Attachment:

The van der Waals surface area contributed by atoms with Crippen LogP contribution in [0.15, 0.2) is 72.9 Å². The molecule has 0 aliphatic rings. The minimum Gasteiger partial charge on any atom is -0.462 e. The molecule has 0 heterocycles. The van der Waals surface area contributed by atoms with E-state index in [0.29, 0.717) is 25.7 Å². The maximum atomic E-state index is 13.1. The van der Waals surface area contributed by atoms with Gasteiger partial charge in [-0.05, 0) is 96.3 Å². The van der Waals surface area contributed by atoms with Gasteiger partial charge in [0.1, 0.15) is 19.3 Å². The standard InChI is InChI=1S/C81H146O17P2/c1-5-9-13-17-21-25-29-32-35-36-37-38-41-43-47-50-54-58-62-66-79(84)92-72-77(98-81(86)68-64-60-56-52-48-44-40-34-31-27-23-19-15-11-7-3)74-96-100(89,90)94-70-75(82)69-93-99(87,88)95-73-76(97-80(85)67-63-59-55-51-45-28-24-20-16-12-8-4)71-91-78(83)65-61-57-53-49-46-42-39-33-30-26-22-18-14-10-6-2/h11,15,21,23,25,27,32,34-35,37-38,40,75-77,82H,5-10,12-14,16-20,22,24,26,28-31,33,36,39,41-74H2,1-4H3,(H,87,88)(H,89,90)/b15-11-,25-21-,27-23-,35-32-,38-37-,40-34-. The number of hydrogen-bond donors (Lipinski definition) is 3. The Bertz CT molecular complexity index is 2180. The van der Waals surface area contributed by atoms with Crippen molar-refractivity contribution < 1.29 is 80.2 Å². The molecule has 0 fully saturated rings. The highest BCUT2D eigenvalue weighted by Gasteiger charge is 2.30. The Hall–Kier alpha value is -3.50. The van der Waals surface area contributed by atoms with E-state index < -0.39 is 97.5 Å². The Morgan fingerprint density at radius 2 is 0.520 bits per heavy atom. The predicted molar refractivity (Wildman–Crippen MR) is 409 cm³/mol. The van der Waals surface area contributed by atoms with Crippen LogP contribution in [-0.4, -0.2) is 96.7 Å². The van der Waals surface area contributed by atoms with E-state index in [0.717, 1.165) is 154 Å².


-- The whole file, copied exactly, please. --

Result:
The van der Waals surface area contributed by atoms with Crippen LogP contribution in [0.15, 0.2) is 72.9 Å². The molecule has 0 aliphatic rings. The minimum Gasteiger partial charge on any atom is -0.462 e. The molecule has 0 heterocycles. The van der Waals surface area contributed by atoms with E-state index in [0.29, 0.717) is 25.7 Å². The maximum atomic E-state index is 13.1. The van der Waals surface area contributed by atoms with Gasteiger partial charge in [-0.05, 0) is 96.3 Å². The van der Waals surface area contributed by atoms with Gasteiger partial charge in [0.1, 0.15) is 19.3 Å². The standard InChI is InChI=1S/C81H146O17P2/c1-5-9-13-17-21-25-29-32-35-36-37-38-41-43-47-50-54-58-62-66-79(84)92-72-77(98-81(86)68-64-60-56-52-48-44-40-34-31-27-23-19-15-11-7-3)74-96-100(89,90)94-70-75(82)69-93-99(87,88)95-73-76(97-80(85)67-63-59-55-51-45-28-24-20-16-12-8-4)71-91-78(83)65-61-57-53-49-46-42-39-33-30-26-22-18-14-10-6-2/h11,15,21,23,25,27,32,34-35,37-38,40,75-77,82H,5-10,12-14,16-20,22,24,26,28-31,33,36,39,41-74H2,1-4H3,(H,87,88)(H,89,90)/b15-11-,25-21-,27-23-,35-32-,38-37-,40-34-. The number of hydrogen-bond donors (Lipinski definition) is 3. The Bertz CT molecular complexity index is 2180. The van der Waals surface area contributed by atoms with Crippen molar-refractivity contribution < 1.29 is 80.2 Å². The molecule has 0 fully saturated rings. The highest BCUT2D eigenvalue weighted by Gasteiger charge is 2.30. The Hall–Kier alpha value is -3.50. The van der Waals surface area contributed by atoms with E-state index < -0.39 is 97.5 Å². The Morgan fingerprint density at radius 2 is 0.520 bits per heavy atom. The predicted molar refractivity (Wildman–Crippen MR) is 409 cm³/mol. The van der Waals surface area contributed by atoms with Crippen LogP contribution in [-0.4, -0.2) is 96.7 Å². The van der Waals surface area contributed by atoms with E-state index in [0.717, 1.165) is 154 Å².